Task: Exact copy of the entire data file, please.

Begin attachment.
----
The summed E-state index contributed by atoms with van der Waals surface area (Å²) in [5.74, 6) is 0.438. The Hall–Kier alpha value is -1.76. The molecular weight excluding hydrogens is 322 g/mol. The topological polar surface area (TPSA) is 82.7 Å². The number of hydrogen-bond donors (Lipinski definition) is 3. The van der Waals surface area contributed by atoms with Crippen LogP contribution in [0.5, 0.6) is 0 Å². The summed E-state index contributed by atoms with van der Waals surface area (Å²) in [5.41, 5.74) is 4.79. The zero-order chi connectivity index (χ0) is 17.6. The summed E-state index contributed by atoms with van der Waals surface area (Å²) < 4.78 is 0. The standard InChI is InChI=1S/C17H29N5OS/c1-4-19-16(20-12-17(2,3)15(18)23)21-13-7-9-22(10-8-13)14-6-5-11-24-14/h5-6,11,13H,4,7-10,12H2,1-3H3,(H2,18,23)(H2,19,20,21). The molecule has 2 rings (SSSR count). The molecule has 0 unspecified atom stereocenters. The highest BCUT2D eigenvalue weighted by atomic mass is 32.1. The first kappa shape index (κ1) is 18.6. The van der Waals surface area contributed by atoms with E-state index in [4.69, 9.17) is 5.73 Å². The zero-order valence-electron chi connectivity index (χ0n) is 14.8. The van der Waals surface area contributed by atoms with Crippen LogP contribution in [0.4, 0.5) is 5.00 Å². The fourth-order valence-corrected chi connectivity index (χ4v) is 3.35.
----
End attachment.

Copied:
The summed E-state index contributed by atoms with van der Waals surface area (Å²) in [5.74, 6) is 0.438. The Hall–Kier alpha value is -1.76. The molecular weight excluding hydrogens is 322 g/mol. The topological polar surface area (TPSA) is 82.7 Å². The number of hydrogen-bond donors (Lipinski definition) is 3. The van der Waals surface area contributed by atoms with Crippen LogP contribution in [0.5, 0.6) is 0 Å². The summed E-state index contributed by atoms with van der Waals surface area (Å²) in [5.41, 5.74) is 4.79. The zero-order chi connectivity index (χ0) is 17.6. The summed E-state index contributed by atoms with van der Waals surface area (Å²) < 4.78 is 0. The standard InChI is InChI=1S/C17H29N5OS/c1-4-19-16(20-12-17(2,3)15(18)23)21-13-7-9-22(10-8-13)14-6-5-11-24-14/h5-6,11,13H,4,7-10,12H2,1-3H3,(H2,18,23)(H2,19,20,21). The molecule has 2 rings (SSSR count). The molecule has 0 unspecified atom stereocenters. The highest BCUT2D eigenvalue weighted by atomic mass is 32.1. The first kappa shape index (κ1) is 18.6. The van der Waals surface area contributed by atoms with E-state index in [4.69, 9.17) is 5.73 Å². The zero-order valence-electron chi connectivity index (χ0n) is 14.8. The van der Waals surface area contributed by atoms with Crippen LogP contribution in [0.4, 0.5) is 5.00 Å². The fourth-order valence-corrected chi connectivity index (χ4v) is 3.35.